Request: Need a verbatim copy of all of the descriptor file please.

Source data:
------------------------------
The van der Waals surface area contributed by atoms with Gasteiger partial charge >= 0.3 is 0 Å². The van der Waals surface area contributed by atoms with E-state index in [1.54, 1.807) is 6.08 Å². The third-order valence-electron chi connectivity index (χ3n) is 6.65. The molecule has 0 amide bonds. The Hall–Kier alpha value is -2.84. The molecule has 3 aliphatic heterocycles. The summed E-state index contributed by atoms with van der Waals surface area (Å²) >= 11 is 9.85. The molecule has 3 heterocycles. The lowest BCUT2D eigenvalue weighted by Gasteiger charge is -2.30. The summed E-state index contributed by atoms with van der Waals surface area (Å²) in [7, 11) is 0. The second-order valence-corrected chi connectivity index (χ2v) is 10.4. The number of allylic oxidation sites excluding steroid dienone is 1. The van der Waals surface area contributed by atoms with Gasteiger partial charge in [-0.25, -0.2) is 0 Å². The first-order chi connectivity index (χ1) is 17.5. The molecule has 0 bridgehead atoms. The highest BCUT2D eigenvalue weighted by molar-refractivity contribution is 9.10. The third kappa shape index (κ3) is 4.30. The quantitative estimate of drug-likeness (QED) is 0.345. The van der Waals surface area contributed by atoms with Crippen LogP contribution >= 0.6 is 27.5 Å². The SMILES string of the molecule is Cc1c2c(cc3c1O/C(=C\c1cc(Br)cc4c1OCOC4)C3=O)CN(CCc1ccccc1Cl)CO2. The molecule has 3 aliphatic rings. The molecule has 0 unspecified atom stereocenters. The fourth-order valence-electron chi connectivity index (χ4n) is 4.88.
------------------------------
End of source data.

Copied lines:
The van der Waals surface area contributed by atoms with Gasteiger partial charge >= 0.3 is 0 Å². The van der Waals surface area contributed by atoms with E-state index in [1.54, 1.807) is 6.08 Å². The third-order valence-electron chi connectivity index (χ3n) is 6.65. The molecule has 0 amide bonds. The Hall–Kier alpha value is -2.84. The molecule has 3 aliphatic heterocycles. The summed E-state index contributed by atoms with van der Waals surface area (Å²) >= 11 is 9.85. The molecule has 3 heterocycles. The lowest BCUT2D eigenvalue weighted by Gasteiger charge is -2.30. The summed E-state index contributed by atoms with van der Waals surface area (Å²) in [7, 11) is 0. The second-order valence-corrected chi connectivity index (χ2v) is 10.4. The number of allylic oxidation sites excluding steroid dienone is 1. The van der Waals surface area contributed by atoms with Gasteiger partial charge in [-0.25, -0.2) is 0 Å². The first-order chi connectivity index (χ1) is 17.5. The molecule has 0 bridgehead atoms. The highest BCUT2D eigenvalue weighted by molar-refractivity contribution is 9.10. The third kappa shape index (κ3) is 4.30. The quantitative estimate of drug-likeness (QED) is 0.345. The van der Waals surface area contributed by atoms with Crippen LogP contribution >= 0.6 is 27.5 Å². The SMILES string of the molecule is Cc1c2c(cc3c1O/C(=C\c1cc(Br)cc4c1OCOC4)C3=O)CN(CCc1ccccc1Cl)CO2. The molecule has 3 aliphatic rings. The molecule has 0 unspecified atom stereocenters. The fourth-order valence-electron chi connectivity index (χ4n) is 4.88.